Hinduism is a religion with a complex and rich religious literature, of which the Bhagavadgita is a text appreciated all over the world regardless of the reader's personal belief.
For the Hindu, his or her religion is a well integrated part of both everyday life as well as of cultural celebrations.
The history of Hinduism goes back several thousand years, and it is probably correct to say that it is the oldest of the great religions in the world.
lexicorient.com /e.o/hinduism.htm   (353 words)

  
 Hinduism — Infoplease.com
Hinduism is based on the concept of reincarnation, in which all living beings, from plants on earth to gods above, are caught in a cosmic cycle of becoming and perishing.
Hinduism - Hinduism Hinduism, Western term for the religious beliefs and practices of the vast majority of...
Hinduism: Early Hinduism - Early Hinduism Hinduism is a synthesis of the religion brought into India by the Aryans (c.1500...
www.infoplease.com /ipa/A0001469.html   (735 words)

  
 Home page of Hinduism pathfinder
The topic of Hinduism is covered under two heading, first as Hinduism under the alphabetical series and later under the subset of India as a country and its religion.
This is a study of "popular Hinduism' as it is practiced in the public space of urban Hindu temples in the city of Bangalore in South India.
The literature on Hinduism assumes that Hindu priests are the curators of an unchanging tradition, and that they oppose change brought about by forces of modernity.The study demonstrates how tradition and modernity are not oppositional categories for the actors in the temples but are used fluidly as constitutive elements of strategies to redefine Hinduism.
www.albany.edu /~rt6084/isp605   (5728 words)

  
 Apologetics research resources on religious cults and sects - research resources on Hinduism
Defining Hinduism in a more precise manner is difficult because of its wide number of practices and teachings.
Hinduism is noted as being the only one of the major beliefs that cannot be defined, for any definition is inadequate, contradictory, and incomplete.
Hindus claim that this body of literature was supernaturally revealed by the Hindu gods.
www.apologeticsindex.org /h09.html   (825 words)

  
 Hinduism Scriptures
However, the Hindu epics were the crown of such kind of literature of stories with a strong spiritual message.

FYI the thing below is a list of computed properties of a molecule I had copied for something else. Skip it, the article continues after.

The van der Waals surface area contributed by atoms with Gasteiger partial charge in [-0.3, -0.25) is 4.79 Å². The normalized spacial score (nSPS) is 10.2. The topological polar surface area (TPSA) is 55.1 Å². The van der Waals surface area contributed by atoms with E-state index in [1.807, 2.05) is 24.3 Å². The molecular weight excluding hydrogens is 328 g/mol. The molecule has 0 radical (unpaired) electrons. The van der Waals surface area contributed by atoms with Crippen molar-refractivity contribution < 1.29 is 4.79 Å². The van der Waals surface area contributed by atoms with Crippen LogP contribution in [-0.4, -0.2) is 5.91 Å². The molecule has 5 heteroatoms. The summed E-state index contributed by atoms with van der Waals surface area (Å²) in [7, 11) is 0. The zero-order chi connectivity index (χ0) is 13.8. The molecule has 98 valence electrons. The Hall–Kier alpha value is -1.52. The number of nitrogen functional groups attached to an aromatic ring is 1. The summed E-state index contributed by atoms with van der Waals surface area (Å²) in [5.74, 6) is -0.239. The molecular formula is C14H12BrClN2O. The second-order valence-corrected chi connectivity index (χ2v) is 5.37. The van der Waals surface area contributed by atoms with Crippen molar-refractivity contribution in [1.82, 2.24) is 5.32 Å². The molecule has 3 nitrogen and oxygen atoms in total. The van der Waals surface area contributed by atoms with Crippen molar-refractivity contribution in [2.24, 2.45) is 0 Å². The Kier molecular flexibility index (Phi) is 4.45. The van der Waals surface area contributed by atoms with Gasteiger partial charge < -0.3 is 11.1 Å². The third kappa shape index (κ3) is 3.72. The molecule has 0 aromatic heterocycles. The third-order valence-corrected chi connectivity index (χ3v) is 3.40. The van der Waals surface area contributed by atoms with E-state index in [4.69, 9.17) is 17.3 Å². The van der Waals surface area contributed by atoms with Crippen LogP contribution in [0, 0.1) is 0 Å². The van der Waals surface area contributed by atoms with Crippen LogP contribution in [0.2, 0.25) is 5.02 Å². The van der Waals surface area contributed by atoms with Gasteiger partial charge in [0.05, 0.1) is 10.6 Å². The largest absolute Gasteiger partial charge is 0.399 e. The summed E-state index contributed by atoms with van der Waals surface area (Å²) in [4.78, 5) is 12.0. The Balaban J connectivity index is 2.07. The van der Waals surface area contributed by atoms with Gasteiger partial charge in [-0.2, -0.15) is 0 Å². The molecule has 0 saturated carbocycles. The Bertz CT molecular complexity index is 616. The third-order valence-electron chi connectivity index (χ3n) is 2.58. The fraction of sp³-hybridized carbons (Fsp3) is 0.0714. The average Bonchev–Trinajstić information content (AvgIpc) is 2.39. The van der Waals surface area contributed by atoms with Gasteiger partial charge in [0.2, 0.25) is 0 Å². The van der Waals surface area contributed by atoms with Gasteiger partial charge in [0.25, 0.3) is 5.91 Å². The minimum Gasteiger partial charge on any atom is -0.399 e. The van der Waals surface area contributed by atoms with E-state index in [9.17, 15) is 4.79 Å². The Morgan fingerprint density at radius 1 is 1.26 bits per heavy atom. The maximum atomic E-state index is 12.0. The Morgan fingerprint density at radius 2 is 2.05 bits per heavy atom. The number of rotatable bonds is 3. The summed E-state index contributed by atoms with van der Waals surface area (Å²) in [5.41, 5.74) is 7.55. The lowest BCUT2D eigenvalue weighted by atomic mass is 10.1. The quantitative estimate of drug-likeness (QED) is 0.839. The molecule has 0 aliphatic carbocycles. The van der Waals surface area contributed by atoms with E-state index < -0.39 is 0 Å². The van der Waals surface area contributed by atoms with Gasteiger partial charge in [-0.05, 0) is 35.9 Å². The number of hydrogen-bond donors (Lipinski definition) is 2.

To conclude this brief presentation of Hinduism is to say that there is a rich Hindu scriptural literature having a wide range of beliefs and philosophical approaches.
Basically, Hinduism is not homogenous by nature, but rather diverse, depending on the historical period and the specific school of thought.
www.geocities.com /Athens/Olympus/3588/hinduism.htm   (1673 words)

  
 Hinduism. The main religion of India
Hinduism is a religion with various gods and goddesses.
Hindus normally cremate their dead ones, so that the soul of the dead would go to heaven, except in a few cases of Hindu saints, who are believed to have attained 'Moksha'.
One of the reasons the Brahmans accepted others to their religion was the fear to loose their status as moral guides to priests of a new religion that started in India, namely Buddhism.
adaniel.tripod.com /hinduism.htm   (1723 words)

  
 What Every Hindu Ought To Know -  Index
Since this latest attempt at bringing together and organizing the Hindus from all over the world augurs well for the future of Hinduism it is worthwhile devoting some attention to it.
Hinduism has made a very significant contribution to world thought in propounding the three doctrines of Karma and Rebirth, Adhikara Bheda and Avatara Vada.
It is this very universality of Hinduism that carried it far and wide into the world beyond the borders of Bharat.
www.hindubooks.org /wehwk   (593 words)

  
 Hinduism
A Hindu who neglected their duties would be reborn in a lower form, perhaps as an animal or insect.
The goal of Hinduism is to escape the cycle of rebirth by reaching Nirvana.
Hindus and Buddhists believe Nirvana is a state of happiness without change or pain.
www.mrdowling.com /612-hinduism.html   (287 words)

  
 HINDUISM: The world's third largest religion
Hinduism differs from Christianity and other Western religions in that it does not have a single founder, a specific theological system, a single system of morality, or a central religious organization.
Hinduism has grown to become the world's third largest religion, after Christianity and Islam.
Hinduism is generally regarded as the world's oldest organized religion.
www.religioustolerance.org /hinduism.htm   (601 words)